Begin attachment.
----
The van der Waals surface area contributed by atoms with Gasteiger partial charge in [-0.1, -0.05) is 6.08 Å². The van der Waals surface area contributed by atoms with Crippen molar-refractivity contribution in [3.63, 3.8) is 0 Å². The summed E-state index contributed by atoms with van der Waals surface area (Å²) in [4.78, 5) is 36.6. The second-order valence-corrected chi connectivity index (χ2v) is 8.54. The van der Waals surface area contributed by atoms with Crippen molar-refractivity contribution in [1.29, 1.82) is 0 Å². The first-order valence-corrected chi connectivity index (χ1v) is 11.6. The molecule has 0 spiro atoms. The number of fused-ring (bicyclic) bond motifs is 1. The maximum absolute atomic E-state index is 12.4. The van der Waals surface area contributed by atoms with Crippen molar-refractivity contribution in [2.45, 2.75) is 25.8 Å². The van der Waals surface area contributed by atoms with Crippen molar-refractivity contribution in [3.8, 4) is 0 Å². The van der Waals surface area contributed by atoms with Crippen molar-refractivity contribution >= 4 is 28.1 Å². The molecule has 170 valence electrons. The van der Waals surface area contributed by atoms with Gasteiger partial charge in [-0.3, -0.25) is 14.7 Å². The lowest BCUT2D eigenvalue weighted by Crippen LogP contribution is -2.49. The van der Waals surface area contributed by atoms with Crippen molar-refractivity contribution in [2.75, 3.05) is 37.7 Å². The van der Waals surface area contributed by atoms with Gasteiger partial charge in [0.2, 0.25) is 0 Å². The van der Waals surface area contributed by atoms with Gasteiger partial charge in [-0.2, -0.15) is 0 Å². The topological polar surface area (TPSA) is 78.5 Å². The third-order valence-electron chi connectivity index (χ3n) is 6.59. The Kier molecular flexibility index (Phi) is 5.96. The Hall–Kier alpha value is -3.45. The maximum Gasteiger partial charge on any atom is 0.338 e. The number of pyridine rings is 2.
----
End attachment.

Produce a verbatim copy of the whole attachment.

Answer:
The van der Waals surface area contributed by atoms with Gasteiger partial charge in [-0.1, -0.05) is 6.08 Å². The van der Waals surface area contributed by atoms with Crippen molar-refractivity contribution in [3.63, 3.8) is 0 Å². The summed E-state index contributed by atoms with van der Waals surface area (Å²) in [4.78, 5) is 36.6. The second-order valence-corrected chi connectivity index (χ2v) is 8.54. The van der Waals surface area contributed by atoms with Crippen molar-refractivity contribution in [1.29, 1.82) is 0 Å². The first-order valence-corrected chi connectivity index (χ1v) is 11.6. The molecule has 0 spiro atoms. The number of fused-ring (bicyclic) bond motifs is 1. The maximum absolute atomic E-state index is 12.4. The van der Waals surface area contributed by atoms with Crippen molar-refractivity contribution in [2.45, 2.75) is 25.8 Å². The van der Waals surface area contributed by atoms with Crippen molar-refractivity contribution in [3.8, 4) is 0 Å². The van der Waals surface area contributed by atoms with Crippen molar-refractivity contribution >= 4 is 28.1 Å². The molecule has 170 valence electrons. The van der Waals surface area contributed by atoms with Gasteiger partial charge in [-0.3, -0.25) is 14.7 Å². The lowest BCUT2D eigenvalue weighted by Crippen LogP contribution is -2.49. The van der Waals surface area contributed by atoms with Crippen molar-refractivity contribution in [2.75, 3.05) is 37.7 Å². The van der Waals surface area contributed by atoms with Gasteiger partial charge in [0.2, 0.25) is 0 Å². The van der Waals surface area contributed by atoms with Gasteiger partial charge in [-0.2, -0.15) is 0 Å². The topological polar surface area (TPSA) is 78.5 Å². The third-order valence-electron chi connectivity index (χ3n) is 6.59. The Kier molecular flexibility index (Phi) is 5.96. The Hall–Kier alpha value is -3.45. The maximum Gasteiger partial charge on any atom is 0.338 e. The number of pyridine rings is 2.